Parametric designing is becoming more and more important in the world of architecture. It helps create not only untypical architecture, but also interior, garden and other designs. Additionally, supporting these kind of projects with 3D printing makes it possible to materialize solid figures. Printing out 3D models or cutting them out by means of laser is definitely less time-consuming than making a 3D layout by hand. What’s more, it is also far more precise and accurate.

Advancements of architecture towards parametric designing are also possible thanks to the fact that a wider range of materials is available. They are also becoming more affordable. All these things combined result in architects having greater and greater possibilities of designing and creating untypical geometrical forms. Apart from huge possibilities of creating organic forms, parametric designing allows to create a rational design, adjusted to the actual environmental conditions. This kind of designing makes it possible to decrease amount of energy used for heating and to ensure cooling down on hot summer days. It also enables architects to optimize buildings functionalities and thus create a given form.

It is also undeniable that more and more widely used 3D printing and 3D models plays a very important role in the modern architecture. Some people think that 3D printing and 3D models are only catchy marketing tricks aimed at promoting 3D printers and boosting sales. However, the truth is that 3D printing and application of 3D models constitute a new era in design. Even though 3D technology can still be quite costly, more and more companies decide to utilize it.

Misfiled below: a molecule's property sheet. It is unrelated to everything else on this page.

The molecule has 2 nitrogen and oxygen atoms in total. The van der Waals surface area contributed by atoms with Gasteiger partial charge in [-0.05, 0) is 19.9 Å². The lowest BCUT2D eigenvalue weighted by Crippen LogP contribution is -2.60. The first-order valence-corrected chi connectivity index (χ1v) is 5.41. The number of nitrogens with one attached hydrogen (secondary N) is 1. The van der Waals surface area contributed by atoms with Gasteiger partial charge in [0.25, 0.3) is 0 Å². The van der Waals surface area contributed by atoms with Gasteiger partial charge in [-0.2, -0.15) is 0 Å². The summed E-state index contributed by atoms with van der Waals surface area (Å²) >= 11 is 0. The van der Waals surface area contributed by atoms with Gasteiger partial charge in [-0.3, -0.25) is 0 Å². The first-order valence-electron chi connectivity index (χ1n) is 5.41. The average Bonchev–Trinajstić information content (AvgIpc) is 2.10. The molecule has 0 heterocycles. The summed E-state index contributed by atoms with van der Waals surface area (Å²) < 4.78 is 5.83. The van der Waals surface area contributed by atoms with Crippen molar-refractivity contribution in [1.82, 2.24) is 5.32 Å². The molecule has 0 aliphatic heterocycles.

Interior and urban designers love 3D models for the unlimited possibilities they offer, their precision, simplicity of use and saving their time. With ready-to-use 3D models available e.g. in Evermotion online shop work of architects and designers have become considerably easier. Creating a precise design that is as close to real-life conditions and looks as possible has never been simpler. It is enough to visit the Evermotion online shop and choose the 3D models that best suit your needs.

Available on the offer are not only 3D models of characters, architectural elements or appliances. You will also find world-class 3D models of furniture, greenery and plants or animals. All you need to do is to put them to use in your projects.

Thanks to Evermotion quality 3D models, your designs will entrance your clients. You will be able to present them with a high-class, professional, life-like projects that will steal their hearts.

Save your time and make sure your designs stand out by choosing high-quality, ready-to-use 3D models available in the Evermotion online shop!